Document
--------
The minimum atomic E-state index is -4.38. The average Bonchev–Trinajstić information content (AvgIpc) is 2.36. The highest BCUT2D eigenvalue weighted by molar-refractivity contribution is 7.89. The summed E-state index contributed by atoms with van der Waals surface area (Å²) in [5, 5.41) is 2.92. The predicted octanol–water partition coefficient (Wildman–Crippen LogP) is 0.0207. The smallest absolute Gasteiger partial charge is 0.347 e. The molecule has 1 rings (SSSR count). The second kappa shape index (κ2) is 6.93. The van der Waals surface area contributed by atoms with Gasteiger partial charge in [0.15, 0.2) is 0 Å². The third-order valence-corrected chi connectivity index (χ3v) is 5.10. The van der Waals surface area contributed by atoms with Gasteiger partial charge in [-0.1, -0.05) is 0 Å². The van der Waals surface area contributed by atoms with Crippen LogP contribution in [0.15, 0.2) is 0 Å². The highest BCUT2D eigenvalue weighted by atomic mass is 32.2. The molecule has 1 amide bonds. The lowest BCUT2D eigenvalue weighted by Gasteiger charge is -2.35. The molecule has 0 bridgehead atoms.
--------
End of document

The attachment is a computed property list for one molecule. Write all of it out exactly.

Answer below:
The minimum atomic E-state index is -4.38. The average Bonchev–Trinajstić information content (AvgIpc) is 2.36. The highest BCUT2D eigenvalue weighted by molar-refractivity contribution is 7.89. The summed E-state index contributed by atoms with van der Waals surface area (Å²) in [5, 5.41) is 2.92. The predicted octanol–water partition coefficient (Wildman–Crippen LogP) is 0.0207. The smallest absolute Gasteiger partial charge is 0.347 e. The molecule has 1 rings (SSSR count). The second kappa shape index (κ2) is 6.93. The van der Waals surface area contributed by atoms with Gasteiger partial charge in [0.15, 0.2) is 0 Å². The third-order valence-corrected chi connectivity index (χ3v) is 5.10. The van der Waals surface area contributed by atoms with Gasteiger partial charge in [-0.1, -0.05) is 0 Å². The van der Waals surface area contributed by atoms with Crippen LogP contribution in [0.15, 0.2) is 0 Å². The highest BCUT2D eigenvalue weighted by atomic mass is 32.2. The molecule has 1 amide bonds. The lowest BCUT2D eigenvalue weighted by Gasteiger charge is -2.35. The molecule has 0 bridgehead atoms.